Dental emergencies happen but knowing how to be prepared can help preserve your oral health. Here, our Abbotsford dentists provide some words of advice on the steps to take during a dental emergency.
I have a dental emergency. What should I do?
Dental emergencies can take many forms and happen any time of the day or night. You may have a tooth knocked out, an abscess, injury to the gums, or another painful condition.
Did you know that the speed with which you act during a dental emergency can influence the final outcome? We’ll explore a few common dental emergencies and what you can do to give yourself the best chance of a positive result.
1. Identify your dental emergency
Here are some common dental emergencies you may experience:Severe Swelling
Moderate to severe swelling on your face, mouth, or neck area can be caused by an injury to the jaw or mouth. Your face will often appear inflamed and you may see red or purple bruising starting to form.Chipped, Broken or Knocked Out Teeth
Chipped, broken, or knocked-out teeth often have jagged edges. There may be parts of the tooth still in your mouth or the entire tooth and the root may have fallen out.
If you’ve fractured or chipped a tooth, try to find the missing piece and bring it to your appointment. Be careful to only hold the tooth by the crown (the part that’s visible in your mouth, which you use to chew food).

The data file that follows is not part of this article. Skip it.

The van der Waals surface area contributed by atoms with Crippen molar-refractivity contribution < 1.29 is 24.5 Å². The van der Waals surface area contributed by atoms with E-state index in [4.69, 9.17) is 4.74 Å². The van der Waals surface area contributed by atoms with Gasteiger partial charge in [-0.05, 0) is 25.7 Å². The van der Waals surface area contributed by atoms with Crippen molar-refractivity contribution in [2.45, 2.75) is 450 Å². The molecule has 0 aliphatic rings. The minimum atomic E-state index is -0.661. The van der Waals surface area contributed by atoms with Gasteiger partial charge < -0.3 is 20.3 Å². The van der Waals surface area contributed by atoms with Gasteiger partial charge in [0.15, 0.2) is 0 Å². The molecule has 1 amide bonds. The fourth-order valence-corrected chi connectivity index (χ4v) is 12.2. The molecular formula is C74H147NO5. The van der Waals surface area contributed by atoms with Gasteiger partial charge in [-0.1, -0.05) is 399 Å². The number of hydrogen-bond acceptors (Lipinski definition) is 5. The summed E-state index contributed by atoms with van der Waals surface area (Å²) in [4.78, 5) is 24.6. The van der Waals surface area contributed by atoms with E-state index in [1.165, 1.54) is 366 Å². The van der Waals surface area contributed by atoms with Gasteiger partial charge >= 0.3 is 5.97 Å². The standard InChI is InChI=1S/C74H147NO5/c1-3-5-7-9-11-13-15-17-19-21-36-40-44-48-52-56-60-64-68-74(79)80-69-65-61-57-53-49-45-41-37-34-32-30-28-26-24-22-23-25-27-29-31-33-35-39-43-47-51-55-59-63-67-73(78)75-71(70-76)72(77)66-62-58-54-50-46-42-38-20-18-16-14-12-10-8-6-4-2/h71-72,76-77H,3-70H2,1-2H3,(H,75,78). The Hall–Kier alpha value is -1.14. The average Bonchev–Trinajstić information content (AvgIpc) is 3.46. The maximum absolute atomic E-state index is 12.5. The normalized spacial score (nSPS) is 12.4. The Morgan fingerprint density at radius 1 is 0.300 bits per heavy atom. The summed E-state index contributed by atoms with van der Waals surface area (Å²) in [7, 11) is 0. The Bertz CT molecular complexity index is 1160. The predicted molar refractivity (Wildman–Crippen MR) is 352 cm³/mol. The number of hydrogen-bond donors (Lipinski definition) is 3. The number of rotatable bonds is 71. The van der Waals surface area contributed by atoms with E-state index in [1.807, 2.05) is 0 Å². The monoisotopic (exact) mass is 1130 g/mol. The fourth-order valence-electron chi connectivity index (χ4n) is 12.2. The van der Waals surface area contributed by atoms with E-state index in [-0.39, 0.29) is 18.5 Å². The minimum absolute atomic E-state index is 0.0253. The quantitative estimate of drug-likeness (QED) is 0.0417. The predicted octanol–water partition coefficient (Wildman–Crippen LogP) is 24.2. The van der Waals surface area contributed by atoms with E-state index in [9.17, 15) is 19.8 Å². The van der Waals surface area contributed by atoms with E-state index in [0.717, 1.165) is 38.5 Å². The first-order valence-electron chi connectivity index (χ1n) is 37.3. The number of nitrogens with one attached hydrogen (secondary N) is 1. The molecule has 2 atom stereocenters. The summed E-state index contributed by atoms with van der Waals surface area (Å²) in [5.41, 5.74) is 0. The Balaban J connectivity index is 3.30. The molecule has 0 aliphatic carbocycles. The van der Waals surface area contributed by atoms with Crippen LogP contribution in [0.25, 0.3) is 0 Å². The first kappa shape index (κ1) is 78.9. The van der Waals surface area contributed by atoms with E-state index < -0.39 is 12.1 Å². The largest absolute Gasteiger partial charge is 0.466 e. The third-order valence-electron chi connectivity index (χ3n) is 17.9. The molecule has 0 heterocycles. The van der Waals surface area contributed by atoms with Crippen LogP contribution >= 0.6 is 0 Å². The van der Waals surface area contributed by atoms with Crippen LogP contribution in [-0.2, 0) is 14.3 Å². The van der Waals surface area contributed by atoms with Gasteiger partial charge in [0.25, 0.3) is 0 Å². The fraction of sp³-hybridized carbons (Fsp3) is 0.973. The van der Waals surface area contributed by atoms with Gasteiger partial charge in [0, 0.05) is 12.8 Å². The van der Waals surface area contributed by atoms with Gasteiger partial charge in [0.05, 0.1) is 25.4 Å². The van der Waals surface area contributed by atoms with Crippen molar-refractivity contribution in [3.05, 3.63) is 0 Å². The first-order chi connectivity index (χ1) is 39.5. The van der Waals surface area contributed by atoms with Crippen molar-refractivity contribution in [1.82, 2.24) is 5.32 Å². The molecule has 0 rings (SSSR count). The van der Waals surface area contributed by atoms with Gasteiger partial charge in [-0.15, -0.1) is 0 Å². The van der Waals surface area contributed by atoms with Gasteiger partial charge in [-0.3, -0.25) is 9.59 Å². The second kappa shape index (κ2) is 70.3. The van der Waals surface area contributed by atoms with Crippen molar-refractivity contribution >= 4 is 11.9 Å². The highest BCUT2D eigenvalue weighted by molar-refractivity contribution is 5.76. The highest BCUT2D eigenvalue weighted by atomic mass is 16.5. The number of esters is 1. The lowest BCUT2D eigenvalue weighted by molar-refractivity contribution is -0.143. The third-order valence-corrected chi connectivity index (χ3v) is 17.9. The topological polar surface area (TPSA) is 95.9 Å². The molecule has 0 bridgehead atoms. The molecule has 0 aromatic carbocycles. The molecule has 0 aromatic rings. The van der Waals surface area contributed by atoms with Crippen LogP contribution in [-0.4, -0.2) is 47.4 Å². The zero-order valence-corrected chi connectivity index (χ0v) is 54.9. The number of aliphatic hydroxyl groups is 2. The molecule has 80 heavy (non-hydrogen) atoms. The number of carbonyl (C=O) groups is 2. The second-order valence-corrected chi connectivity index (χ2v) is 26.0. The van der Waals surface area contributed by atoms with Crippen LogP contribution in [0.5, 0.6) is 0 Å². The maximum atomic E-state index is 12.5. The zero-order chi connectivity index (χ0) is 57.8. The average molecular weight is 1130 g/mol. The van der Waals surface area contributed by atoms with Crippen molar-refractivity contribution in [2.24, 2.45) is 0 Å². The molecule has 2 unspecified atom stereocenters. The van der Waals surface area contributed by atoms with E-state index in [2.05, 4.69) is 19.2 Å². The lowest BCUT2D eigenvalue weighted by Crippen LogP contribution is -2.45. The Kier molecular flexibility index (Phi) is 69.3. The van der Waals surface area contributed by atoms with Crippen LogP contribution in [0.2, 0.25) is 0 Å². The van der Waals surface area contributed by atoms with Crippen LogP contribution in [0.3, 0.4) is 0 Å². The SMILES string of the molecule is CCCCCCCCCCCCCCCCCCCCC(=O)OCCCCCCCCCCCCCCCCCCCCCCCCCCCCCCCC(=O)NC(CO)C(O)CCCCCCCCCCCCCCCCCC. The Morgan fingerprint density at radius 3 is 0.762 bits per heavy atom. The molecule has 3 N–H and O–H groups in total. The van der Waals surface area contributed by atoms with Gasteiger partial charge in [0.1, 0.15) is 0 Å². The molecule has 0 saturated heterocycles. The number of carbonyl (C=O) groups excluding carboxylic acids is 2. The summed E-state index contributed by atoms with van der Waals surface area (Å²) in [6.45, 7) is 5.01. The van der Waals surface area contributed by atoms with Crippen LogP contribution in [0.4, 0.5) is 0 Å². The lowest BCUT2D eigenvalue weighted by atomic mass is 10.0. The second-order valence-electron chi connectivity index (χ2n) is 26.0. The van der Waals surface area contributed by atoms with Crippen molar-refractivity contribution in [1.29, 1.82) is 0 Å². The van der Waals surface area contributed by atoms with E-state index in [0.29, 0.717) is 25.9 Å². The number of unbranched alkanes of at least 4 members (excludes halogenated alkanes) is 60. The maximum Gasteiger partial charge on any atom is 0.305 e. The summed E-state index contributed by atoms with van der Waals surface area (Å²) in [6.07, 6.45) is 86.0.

Rinse the tooth in water. Do not use soap or chemicals, and do not wrap it in tissue or a towel, as this can damage it. Try to be as gentle as possible with the tooth.
If you can, hold the tooth in the socket it fell out of. If this is not possible, attempt to preserve it and keep it moist by placing it in a container of your saliva, or a glass of milk. Your dentist may be able to reattach the tooth.Lost Crown or Filling
Lost crowns or fillings may leave pieces in the mouth or you may have lost the entire restoration. Try to locate the crown or filling, and rinse it. Do your best to place it back on the tooth and try to hold it in place as you arrange for emergency dental care.
2. Use home remedies for pain or swelling
You might consider holding an ice pack to your face to minimize pain and swelling and rinsing your mouth with warm water. Over-the-counter pain medication, such as ibuprofen, can also be used to relieve pain and inflammation.
3. Stay Calm
As painful as a dental emergency can be, it will pass. Breathe deeply and try to stay calm as you contact your dentist and ask for advice.
If your dental emergency is causing severe bleeding or affecting your ability to breathe or swallow emergency medical care is required. Please call 911 or visit your nearest ER.
4. Contact our Abbotsford dental office immediately.
Call our office immediately for any dental emergency. We can make an appointment for you to see a dentist as soon as possible at our dental clinic. Our dentists can examine the swelling or affected area to determine the cause and plan the best approach to treatment.
5. Consider dental restorations, surgery, or other treatment options.
Your dentist will explain your treatment options, which may include a crown, tooth extraction, dental implants, or alternatives. The dentist can also provide a referral or recommendation for a specialist if required. At Clayburn Dental, we take a preventive approach to treatment and always use the most non-invasive treatment options at our disposal.